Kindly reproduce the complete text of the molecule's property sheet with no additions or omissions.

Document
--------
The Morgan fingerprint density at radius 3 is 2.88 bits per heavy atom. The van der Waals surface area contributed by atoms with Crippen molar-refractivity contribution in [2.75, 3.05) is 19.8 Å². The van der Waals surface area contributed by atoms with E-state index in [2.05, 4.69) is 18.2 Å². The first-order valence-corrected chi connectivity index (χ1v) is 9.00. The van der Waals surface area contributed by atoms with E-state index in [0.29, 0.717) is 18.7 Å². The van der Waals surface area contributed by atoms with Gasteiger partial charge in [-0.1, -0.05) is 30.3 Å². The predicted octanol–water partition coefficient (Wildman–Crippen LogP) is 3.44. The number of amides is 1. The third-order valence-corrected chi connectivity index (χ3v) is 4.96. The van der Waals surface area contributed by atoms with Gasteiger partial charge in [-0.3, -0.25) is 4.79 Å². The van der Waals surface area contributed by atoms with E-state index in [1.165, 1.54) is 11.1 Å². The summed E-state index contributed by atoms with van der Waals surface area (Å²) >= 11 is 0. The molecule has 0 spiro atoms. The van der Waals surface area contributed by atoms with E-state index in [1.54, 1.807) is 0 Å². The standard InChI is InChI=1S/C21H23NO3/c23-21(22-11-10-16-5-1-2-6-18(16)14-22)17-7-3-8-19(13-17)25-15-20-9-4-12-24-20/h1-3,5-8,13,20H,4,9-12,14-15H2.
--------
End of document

The Morgan fingerprint density at radius 3 is 2.88 bits per heavy atom. The van der Waals surface area contributed by atoms with Crippen molar-refractivity contribution in [2.75, 3.05) is 19.8 Å². The van der Waals surface area contributed by atoms with E-state index in [2.05, 4.69) is 18.2 Å². The first-order valence-corrected chi connectivity index (χ1v) is 9.00. The van der Waals surface area contributed by atoms with E-state index in [0.29, 0.717) is 18.7 Å². The van der Waals surface area contributed by atoms with Gasteiger partial charge in [-0.1, -0.05) is 30.3 Å². The predicted octanol–water partition coefficient (Wildman–Crippen LogP) is 3.44. The number of amides is 1. The third-order valence-corrected chi connectivity index (χ3v) is 4.96. The van der Waals surface area contributed by atoms with Gasteiger partial charge in [-0.3, -0.25) is 4.79 Å². The van der Waals surface area contributed by atoms with E-state index in [1.165, 1.54) is 11.1 Å². The summed E-state index contributed by atoms with van der Waals surface area (Å²) >= 11 is 0. The molecule has 0 spiro atoms. The van der Waals surface area contributed by atoms with E-state index in [1.54, 1.807) is 0 Å². The standard InChI is InChI=1S/C21H23NO3/c23-21(22-11-10-16-5-1-2-6-18(16)14-22)17-7-3-8-19(13-17)25-15-20-9-4-12-24-20/h1-3,5-8,13,20H,4,9-12,14-15H2.